Alsace

Appellations

Perhaps the most important feature of Alsace is the looming presence of the Vosge mountains to the west of the region, a source of shelter from the wind and who's slopes provide the south, south-west and south-easterly facing vineyards which which to make most use of the suns rays. Due to the huge variety of soil types and terroirs to be found in the region Alsacian growers tend to produce a variety of different wines and cuvees from the dry and refreshing to some of the world's richest and most engaging late picked Vendage Tardive wines. Riesling, Gewurztraminer, Pinot Gris, Pinot Blanc and Sylvaner are all highly successful and most can and are made to varying levels of sweetness.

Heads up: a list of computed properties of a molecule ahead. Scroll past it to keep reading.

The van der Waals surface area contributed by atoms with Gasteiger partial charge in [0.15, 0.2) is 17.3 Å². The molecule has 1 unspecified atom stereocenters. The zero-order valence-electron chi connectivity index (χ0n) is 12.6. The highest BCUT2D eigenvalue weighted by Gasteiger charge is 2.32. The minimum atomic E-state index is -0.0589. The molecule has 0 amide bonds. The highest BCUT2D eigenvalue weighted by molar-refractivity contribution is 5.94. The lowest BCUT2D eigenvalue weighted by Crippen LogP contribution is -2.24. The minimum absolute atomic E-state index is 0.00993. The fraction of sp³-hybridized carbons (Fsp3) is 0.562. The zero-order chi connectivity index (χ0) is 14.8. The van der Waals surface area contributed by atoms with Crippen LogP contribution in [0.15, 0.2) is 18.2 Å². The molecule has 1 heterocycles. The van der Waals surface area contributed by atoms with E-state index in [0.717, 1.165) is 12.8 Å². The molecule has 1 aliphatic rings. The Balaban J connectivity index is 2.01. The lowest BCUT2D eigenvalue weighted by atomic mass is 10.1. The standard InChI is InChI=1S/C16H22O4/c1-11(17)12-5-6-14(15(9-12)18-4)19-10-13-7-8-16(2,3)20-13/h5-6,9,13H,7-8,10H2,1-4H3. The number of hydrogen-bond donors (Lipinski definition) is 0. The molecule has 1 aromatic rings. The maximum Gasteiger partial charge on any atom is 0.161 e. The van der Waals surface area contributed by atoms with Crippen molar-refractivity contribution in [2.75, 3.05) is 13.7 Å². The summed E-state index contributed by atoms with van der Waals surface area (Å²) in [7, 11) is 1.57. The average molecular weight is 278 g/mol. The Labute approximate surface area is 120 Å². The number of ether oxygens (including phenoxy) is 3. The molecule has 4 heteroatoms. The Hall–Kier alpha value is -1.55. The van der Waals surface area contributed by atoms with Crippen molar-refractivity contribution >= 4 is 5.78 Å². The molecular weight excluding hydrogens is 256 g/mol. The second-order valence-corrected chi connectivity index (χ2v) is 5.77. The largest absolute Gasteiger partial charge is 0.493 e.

Alsace Grand Cru is an Appellation d'Origine Contrôlée for wines made in the Alsace wine region of France. The Grand Cru AOC is the top quality categorisation of Alsace wine that was first recognized in 1975 by Appellation Contrôlée governing body with subsequent expansion in 1983, 1992 and 2007. The wines come from selected sites in the Alsace region, located at altitudes between 200m and 300m. Alsace Grand Cru wines must be produced from yields of 65hl/ha or less and the wine must come from a single named vineyard which will must be listed on the label. Currently 51 named vineyards are listed as Grand Cru, the latest addition being Kaefferkopf of Ammerschwihr in January 2007.